My paternal great-great-grandmother Concepcion Talintin was a tuba drinker.
She enjoyed it very much and believed it was a cure-all. When my great-grandfather Daniel Arcilla Romualdez decided to move his family from Pandacan, Manila to Leyte to nurse his ailing health brought on by consumption (tuberculosis), his mother-in-law Concepcion gave him a prescription of tuba multiple times a day.
On a recent visit to Roxas City, Capiz, I found out that in the early 1900s, producing over 2,000 barrels a year, the province was one of the top producers of nipa spirits in the country. Records show that the nipa plant has curative and very functional properties. The nipa palm is a plant that keeps on giving. All its parts can be used. The sap, when distilled, becomes tuba or “nipa wine” and, if fermented longer, can be used as vinegar. The water used to boil the nipa palms was used to clean wounds. The leaves, when crushed or chewed, can be applied on centipede bites. When woven, they are used to make roofing for houses. In fact, aside from bamboo, nipa was also favored as a material used in building homes because they grew in abundance in nearby forests at that time.
To know more about the building practices using nipa, I came across a survey conducted by Professor Sato Kan among Japanese laborers based in Davao before the outbreak of World War II. I knew about the waves of migrations to Davao and some parts of Mindanao during the last century and I was aware of the population of Japanese that existed in Davao only in passing but the Sato Survey brought it all back. The survey was conducted among Japanese laborers returning from Davao after war broke out in the Pacific in 1941. The purpose of the survey was to prepare Japan to rule future “colonies,” among them the Philippines.
In the early 1900s, the American colonial government took steps to improve the agricultural output of the region by encouraging the establishments of agricultural colonies to be inhabited not only by Filipinos from Luzon and Visayas but other countries as well, like Japan and China. As part of the program, agricultural colonies were established in Zamboanga, Bukidnon, Agusan, and Davao. According to reports, in 1903, the first Japanese contract laborers (180 strong) in Davao was led by Suda Ryosaku. Soon these colonies would house a growing number of laborers working “rubber, copra, and hemp plantations.” The Japanese community grew prosperous in Davao to the point Davao became known as Davaokuo or “Little Tokyo.”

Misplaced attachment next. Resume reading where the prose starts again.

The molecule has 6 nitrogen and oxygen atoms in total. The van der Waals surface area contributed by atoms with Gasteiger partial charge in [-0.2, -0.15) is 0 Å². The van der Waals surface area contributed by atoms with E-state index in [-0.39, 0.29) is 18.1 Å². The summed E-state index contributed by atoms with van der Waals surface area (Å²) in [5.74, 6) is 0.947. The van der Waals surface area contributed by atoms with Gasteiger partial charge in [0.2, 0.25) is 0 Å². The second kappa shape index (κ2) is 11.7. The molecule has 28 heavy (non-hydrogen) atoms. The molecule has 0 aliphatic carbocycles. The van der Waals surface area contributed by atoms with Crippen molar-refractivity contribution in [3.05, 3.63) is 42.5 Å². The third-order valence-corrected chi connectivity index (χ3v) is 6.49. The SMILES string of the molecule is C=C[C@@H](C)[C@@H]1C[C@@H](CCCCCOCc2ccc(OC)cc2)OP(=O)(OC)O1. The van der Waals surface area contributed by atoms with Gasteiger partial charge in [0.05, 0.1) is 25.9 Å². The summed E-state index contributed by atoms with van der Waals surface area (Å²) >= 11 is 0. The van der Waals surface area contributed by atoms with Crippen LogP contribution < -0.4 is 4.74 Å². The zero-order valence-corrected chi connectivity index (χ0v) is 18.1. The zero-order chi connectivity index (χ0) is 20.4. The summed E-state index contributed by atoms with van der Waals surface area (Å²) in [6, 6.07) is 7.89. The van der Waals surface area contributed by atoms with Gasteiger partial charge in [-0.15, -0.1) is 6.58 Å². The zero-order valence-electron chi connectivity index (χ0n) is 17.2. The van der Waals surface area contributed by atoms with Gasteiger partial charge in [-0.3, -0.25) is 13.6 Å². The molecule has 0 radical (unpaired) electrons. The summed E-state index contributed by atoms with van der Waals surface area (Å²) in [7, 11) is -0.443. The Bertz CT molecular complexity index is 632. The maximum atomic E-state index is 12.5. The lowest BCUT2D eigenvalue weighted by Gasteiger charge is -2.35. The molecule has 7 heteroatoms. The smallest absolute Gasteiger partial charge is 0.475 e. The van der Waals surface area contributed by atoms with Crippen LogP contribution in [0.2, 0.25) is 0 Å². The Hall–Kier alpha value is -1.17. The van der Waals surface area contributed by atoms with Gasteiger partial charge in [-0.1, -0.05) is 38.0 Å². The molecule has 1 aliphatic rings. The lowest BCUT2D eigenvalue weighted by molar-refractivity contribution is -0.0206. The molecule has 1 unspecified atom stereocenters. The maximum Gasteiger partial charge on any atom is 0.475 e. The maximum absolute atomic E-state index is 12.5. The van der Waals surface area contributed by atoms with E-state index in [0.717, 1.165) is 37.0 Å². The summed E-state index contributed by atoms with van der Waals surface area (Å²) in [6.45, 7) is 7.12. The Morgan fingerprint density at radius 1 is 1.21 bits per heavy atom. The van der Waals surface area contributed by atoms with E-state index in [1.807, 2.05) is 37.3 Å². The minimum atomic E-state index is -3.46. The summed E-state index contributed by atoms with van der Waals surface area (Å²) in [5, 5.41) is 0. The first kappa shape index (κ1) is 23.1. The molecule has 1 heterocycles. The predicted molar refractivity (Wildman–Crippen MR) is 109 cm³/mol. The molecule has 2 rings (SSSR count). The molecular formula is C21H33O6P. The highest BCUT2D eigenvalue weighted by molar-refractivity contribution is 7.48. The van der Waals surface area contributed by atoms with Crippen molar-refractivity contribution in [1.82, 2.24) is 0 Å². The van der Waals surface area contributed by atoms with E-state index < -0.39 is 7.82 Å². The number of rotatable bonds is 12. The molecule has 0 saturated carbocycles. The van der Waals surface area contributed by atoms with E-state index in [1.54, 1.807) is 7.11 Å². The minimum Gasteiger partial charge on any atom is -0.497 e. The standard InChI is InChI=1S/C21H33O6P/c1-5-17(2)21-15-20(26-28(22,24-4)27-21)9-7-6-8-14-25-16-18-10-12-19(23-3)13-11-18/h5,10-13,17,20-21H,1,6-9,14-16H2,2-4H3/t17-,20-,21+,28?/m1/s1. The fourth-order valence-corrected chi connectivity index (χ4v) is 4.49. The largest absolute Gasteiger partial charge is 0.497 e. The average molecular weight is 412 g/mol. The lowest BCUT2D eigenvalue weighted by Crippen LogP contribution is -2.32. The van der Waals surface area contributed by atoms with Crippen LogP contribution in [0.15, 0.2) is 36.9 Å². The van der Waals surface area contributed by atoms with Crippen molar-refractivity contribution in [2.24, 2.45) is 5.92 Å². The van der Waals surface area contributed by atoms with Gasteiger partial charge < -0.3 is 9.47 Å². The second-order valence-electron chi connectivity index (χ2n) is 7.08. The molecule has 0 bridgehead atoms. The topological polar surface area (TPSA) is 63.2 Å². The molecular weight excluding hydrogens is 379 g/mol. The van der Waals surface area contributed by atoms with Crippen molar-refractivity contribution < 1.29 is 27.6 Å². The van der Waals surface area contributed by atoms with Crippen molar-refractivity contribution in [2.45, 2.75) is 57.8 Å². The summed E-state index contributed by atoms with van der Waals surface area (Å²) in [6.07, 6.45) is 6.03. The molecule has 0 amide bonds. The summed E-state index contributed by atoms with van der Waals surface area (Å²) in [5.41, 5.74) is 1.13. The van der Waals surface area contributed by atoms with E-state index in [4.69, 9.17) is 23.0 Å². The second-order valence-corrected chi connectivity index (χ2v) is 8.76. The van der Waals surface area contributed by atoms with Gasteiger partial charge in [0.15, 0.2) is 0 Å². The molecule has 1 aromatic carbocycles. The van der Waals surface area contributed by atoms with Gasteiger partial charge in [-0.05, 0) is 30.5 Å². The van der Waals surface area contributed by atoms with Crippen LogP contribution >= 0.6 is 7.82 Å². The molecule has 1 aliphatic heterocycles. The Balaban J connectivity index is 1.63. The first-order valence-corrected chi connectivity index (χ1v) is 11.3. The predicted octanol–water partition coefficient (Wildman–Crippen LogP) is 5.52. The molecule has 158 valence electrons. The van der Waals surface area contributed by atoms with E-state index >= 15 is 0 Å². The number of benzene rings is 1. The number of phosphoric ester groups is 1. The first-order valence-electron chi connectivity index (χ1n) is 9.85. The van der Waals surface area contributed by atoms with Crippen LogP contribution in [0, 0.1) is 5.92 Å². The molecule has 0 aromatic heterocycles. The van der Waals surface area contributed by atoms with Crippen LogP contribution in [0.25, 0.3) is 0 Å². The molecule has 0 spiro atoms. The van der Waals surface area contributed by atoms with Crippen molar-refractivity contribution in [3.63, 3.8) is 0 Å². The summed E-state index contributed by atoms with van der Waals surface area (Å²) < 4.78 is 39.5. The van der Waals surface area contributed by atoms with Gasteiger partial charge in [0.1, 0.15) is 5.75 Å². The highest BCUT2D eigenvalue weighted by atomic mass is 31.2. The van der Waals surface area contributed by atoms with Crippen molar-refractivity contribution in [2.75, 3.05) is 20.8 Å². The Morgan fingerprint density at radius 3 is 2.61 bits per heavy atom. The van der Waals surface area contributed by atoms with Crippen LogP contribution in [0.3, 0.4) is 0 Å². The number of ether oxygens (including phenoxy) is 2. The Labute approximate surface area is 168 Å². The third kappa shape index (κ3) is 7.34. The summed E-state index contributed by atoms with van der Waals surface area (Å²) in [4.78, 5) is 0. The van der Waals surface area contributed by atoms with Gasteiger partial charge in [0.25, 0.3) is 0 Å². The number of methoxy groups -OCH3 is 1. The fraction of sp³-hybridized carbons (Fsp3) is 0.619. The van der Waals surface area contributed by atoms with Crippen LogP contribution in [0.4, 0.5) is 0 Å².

According to historian Teodoro Agoncillo, by the 1930s the Japanese population exceeded the Chinese in the Philippines. Out of a total population of 21,000 Japanese residents in the country, 18,000 resided in Davao. As of 2022 records, there are about 15,000 Japanese residents living in the Philippines today.
While the early half of the 20th century saw waves of foreign migrant workers in the Philippines, we also saw migration of Filipino laborers to the US with the US Immigration Act of 1924. The act allowed citizens of colonies or countries under the jurisdiction of America to work in the US, particularly on the west coast. Soon American farmers’ groups would see this “uncontrolled flood of cheap Asiatic labor,” a majority of whom were Filipino fruit pickers, as a major threat to the local labor force. In fact, The Federation of Labor in America lobbied strongly for Philippine independence after failing to convince the US congress to pass bills curtailing, if not stopping altogether, the influx of Filipino migrant workers into the country.
The Philippines gained independence from America on July 4, 1946. The event has been immortalized in an iconic image taken at Luneta Park with the Philippine flag being raised by newly elected President Manuel A. Roxas while the American flag was slowly being lowered down by then American Ambassador Paul MacNutt. News reports say that the Philippine national anthem was being played in the background. I mentioned this event in a previous article, and I mention it again because, on that trip to Capiz, I was able to visit the Capiz Museum, more formally called “Ang Panublion Museum,” in Roxas City.
The museum is a prime example of adaptive reuse since it was originally the city’s water tank, a circular structure built in 1910. After the city built a modern water system, the old water tank was left unused and forgotten until the city government drew plans to rehabilitate old government structures and create new ones. It was decided to convert the water tank into a “keeper of precious things” in the form of a museum, “Ang Panublion.” Formally opened on April 14, 2012, the museum houses things as precious as archeological artifacts, an ethnographic collection reflecting the cultures of the Indigenous people of Capiz—the Hiligaynon and the Panay Bukidnon—displays on famous Capiznons like National Artist in Music Jovita Fuentes, photographer Jesus Maria Bayot, and President Manuel A. Roxas, among notable others. The Roxas family has loaned their family collection of memorabilia and artifacts to the museum, among them the very flag that was raised on that fateful day in July that marked the beginning of the third Republic of the Philippines.
Credit belongs to : www.mb.com.ph